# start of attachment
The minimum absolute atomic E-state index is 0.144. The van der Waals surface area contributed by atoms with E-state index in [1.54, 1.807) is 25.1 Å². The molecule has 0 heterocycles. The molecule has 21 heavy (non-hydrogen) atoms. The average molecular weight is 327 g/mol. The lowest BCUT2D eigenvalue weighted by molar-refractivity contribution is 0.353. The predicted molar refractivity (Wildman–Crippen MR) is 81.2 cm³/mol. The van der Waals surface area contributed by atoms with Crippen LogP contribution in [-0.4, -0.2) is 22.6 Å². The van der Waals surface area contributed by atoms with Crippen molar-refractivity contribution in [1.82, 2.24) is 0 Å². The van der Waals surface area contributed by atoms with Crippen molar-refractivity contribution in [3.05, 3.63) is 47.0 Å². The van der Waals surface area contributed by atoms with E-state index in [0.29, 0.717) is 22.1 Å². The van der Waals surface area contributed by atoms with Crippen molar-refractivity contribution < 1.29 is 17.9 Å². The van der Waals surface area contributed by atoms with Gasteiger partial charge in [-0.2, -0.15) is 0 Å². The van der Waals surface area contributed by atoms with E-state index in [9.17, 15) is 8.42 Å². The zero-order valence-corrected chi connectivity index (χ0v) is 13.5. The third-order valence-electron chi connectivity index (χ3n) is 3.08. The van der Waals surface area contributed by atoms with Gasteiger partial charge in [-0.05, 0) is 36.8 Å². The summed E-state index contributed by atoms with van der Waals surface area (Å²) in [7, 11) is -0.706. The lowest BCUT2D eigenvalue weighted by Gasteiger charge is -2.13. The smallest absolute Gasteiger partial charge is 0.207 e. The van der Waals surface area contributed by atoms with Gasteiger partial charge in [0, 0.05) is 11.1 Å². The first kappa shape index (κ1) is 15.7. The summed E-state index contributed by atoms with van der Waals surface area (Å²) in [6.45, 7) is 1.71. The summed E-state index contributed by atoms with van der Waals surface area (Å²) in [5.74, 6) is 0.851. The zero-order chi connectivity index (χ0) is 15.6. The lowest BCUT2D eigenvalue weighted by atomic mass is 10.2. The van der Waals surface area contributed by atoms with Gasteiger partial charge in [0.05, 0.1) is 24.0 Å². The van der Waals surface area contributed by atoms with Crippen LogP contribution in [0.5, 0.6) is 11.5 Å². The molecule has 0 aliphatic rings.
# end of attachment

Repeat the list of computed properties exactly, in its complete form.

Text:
The minimum absolute atomic E-state index is 0.144. The van der Waals surface area contributed by atoms with E-state index in [1.54, 1.807) is 25.1 Å². The molecule has 0 heterocycles. The molecule has 21 heavy (non-hydrogen) atoms. The average molecular weight is 327 g/mol. The lowest BCUT2D eigenvalue weighted by molar-refractivity contribution is 0.353. The predicted molar refractivity (Wildman–Crippen MR) is 81.2 cm³/mol. The van der Waals surface area contributed by atoms with Crippen LogP contribution in [-0.4, -0.2) is 22.6 Å². The van der Waals surface area contributed by atoms with Crippen molar-refractivity contribution in [1.82, 2.24) is 0 Å². The van der Waals surface area contributed by atoms with Crippen molar-refractivity contribution in [3.05, 3.63) is 47.0 Å². The van der Waals surface area contributed by atoms with E-state index in [0.29, 0.717) is 22.1 Å². The van der Waals surface area contributed by atoms with Crippen molar-refractivity contribution < 1.29 is 17.9 Å². The van der Waals surface area contributed by atoms with Gasteiger partial charge in [-0.2, -0.15) is 0 Å². The van der Waals surface area contributed by atoms with E-state index in [9.17, 15) is 8.42 Å². The zero-order valence-corrected chi connectivity index (χ0v) is 13.5. The third-order valence-electron chi connectivity index (χ3n) is 3.08. The van der Waals surface area contributed by atoms with Gasteiger partial charge in [-0.05, 0) is 36.8 Å². The summed E-state index contributed by atoms with van der Waals surface area (Å²) in [7, 11) is -0.706. The lowest BCUT2D eigenvalue weighted by Gasteiger charge is -2.13. The smallest absolute Gasteiger partial charge is 0.207 e. The van der Waals surface area contributed by atoms with Gasteiger partial charge in [0, 0.05) is 11.1 Å². The first kappa shape index (κ1) is 15.7. The summed E-state index contributed by atoms with van der Waals surface area (Å²) in [6.45, 7) is 1.71. The summed E-state index contributed by atoms with van der Waals surface area (Å²) in [5.74, 6) is 0.851. The zero-order chi connectivity index (χ0) is 15.6. The lowest BCUT2D eigenvalue weighted by atomic mass is 10.2. The van der Waals surface area contributed by atoms with Gasteiger partial charge in [0.05, 0.1) is 24.0 Å². The van der Waals surface area contributed by atoms with Crippen LogP contribution in [0.5, 0.6) is 11.5 Å². The molecule has 0 aliphatic rings.